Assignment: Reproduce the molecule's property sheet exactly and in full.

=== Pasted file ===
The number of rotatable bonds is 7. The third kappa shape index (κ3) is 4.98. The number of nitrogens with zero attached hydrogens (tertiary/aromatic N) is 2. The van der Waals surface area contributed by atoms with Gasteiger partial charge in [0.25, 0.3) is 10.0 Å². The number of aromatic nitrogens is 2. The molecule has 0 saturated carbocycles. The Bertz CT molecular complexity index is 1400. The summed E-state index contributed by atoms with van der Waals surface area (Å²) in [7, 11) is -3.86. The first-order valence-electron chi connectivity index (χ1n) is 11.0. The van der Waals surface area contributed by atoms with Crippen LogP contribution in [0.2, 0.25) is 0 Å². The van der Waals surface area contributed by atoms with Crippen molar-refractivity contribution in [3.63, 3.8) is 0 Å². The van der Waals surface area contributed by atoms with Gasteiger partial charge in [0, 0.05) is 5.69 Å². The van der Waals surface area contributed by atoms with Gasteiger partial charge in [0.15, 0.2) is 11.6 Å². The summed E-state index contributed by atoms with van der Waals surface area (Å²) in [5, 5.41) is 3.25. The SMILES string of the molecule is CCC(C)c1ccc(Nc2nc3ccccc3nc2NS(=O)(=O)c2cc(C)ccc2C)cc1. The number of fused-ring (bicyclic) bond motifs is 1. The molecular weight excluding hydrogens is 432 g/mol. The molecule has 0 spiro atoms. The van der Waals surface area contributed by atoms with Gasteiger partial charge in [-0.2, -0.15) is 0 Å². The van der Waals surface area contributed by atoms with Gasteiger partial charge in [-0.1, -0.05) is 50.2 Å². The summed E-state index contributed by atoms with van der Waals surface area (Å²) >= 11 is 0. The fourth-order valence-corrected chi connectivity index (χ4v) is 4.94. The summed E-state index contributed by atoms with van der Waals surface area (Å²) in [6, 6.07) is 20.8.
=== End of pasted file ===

The number of rotatable bonds is 7. The third kappa shape index (κ3) is 4.98. The number of nitrogens with zero attached hydrogens (tertiary/aromatic N) is 2. The van der Waals surface area contributed by atoms with Gasteiger partial charge in [0.25, 0.3) is 10.0 Å². The number of aromatic nitrogens is 2. The molecule has 0 saturated carbocycles. The Bertz CT molecular complexity index is 1400. The summed E-state index contributed by atoms with van der Waals surface area (Å²) in [7, 11) is -3.86. The first-order valence-electron chi connectivity index (χ1n) is 11.0. The van der Waals surface area contributed by atoms with Crippen LogP contribution in [0.2, 0.25) is 0 Å². The van der Waals surface area contributed by atoms with Crippen molar-refractivity contribution in [3.63, 3.8) is 0 Å². The van der Waals surface area contributed by atoms with Gasteiger partial charge in [0, 0.05) is 5.69 Å². The van der Waals surface area contributed by atoms with Gasteiger partial charge in [0.15, 0.2) is 11.6 Å². The summed E-state index contributed by atoms with van der Waals surface area (Å²) in [5, 5.41) is 3.25. The SMILES string of the molecule is CCC(C)c1ccc(Nc2nc3ccccc3nc2NS(=O)(=O)c2cc(C)ccc2C)cc1. The number of fused-ring (bicyclic) bond motifs is 1. The molecular weight excluding hydrogens is 432 g/mol. The molecule has 0 spiro atoms. The van der Waals surface area contributed by atoms with Gasteiger partial charge in [-0.2, -0.15) is 0 Å². The van der Waals surface area contributed by atoms with Gasteiger partial charge in [-0.1, -0.05) is 50.2 Å². The summed E-state index contributed by atoms with van der Waals surface area (Å²) >= 11 is 0. The fourth-order valence-corrected chi connectivity index (χ4v) is 4.94. The summed E-state index contributed by atoms with van der Waals surface area (Å²) in [6, 6.07) is 20.8.